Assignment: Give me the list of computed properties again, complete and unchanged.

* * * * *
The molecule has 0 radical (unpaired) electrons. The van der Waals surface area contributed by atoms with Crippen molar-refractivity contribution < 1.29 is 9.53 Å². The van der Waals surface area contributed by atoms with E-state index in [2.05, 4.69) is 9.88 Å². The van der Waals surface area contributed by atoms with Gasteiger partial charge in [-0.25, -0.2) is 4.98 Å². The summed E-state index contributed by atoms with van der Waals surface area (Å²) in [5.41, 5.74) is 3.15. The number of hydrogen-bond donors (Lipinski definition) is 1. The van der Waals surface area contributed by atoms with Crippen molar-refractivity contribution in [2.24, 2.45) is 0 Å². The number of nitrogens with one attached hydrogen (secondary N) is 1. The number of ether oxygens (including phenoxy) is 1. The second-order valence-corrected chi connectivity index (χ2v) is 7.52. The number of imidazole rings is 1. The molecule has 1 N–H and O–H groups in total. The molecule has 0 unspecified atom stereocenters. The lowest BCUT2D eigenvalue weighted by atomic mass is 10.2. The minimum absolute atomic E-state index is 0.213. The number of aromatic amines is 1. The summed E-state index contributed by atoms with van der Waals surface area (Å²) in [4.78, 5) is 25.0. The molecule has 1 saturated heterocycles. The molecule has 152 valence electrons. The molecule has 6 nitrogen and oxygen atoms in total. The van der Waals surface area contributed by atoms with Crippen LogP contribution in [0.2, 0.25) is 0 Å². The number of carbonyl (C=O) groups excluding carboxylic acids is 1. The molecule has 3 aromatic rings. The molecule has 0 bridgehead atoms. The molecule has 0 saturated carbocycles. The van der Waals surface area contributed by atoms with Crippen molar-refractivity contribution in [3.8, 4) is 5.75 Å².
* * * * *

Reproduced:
The molecule has 0 radical (unpaired) electrons. The van der Waals surface area contributed by atoms with Crippen molar-refractivity contribution < 1.29 is 9.53 Å². The van der Waals surface area contributed by atoms with E-state index in [2.05, 4.69) is 9.88 Å². The van der Waals surface area contributed by atoms with Gasteiger partial charge in [-0.25, -0.2) is 4.98 Å². The summed E-state index contributed by atoms with van der Waals surface area (Å²) in [5.41, 5.74) is 3.15. The number of hydrogen-bond donors (Lipinski definition) is 1. The van der Waals surface area contributed by atoms with Crippen molar-refractivity contribution in [2.24, 2.45) is 0 Å². The number of nitrogens with one attached hydrogen (secondary N) is 1. The number of ether oxygens (including phenoxy) is 1. The second-order valence-corrected chi connectivity index (χ2v) is 7.52. The number of imidazole rings is 1. The molecule has 1 N–H and O–H groups in total. The molecule has 0 unspecified atom stereocenters. The lowest BCUT2D eigenvalue weighted by atomic mass is 10.2. The minimum absolute atomic E-state index is 0.213. The number of aromatic amines is 1. The summed E-state index contributed by atoms with van der Waals surface area (Å²) in [4.78, 5) is 25.0. The molecule has 1 saturated heterocycles. The molecule has 152 valence electrons. The molecule has 6 nitrogen and oxygen atoms in total. The van der Waals surface area contributed by atoms with Crippen LogP contribution in [0.2, 0.25) is 0 Å². The number of carbonyl (C=O) groups excluding carboxylic acids is 1. The molecule has 3 aromatic rings. The molecule has 0 bridgehead atoms. The molecule has 0 saturated carbocycles. The van der Waals surface area contributed by atoms with Crippen molar-refractivity contribution in [3.8, 4) is 5.75 Å².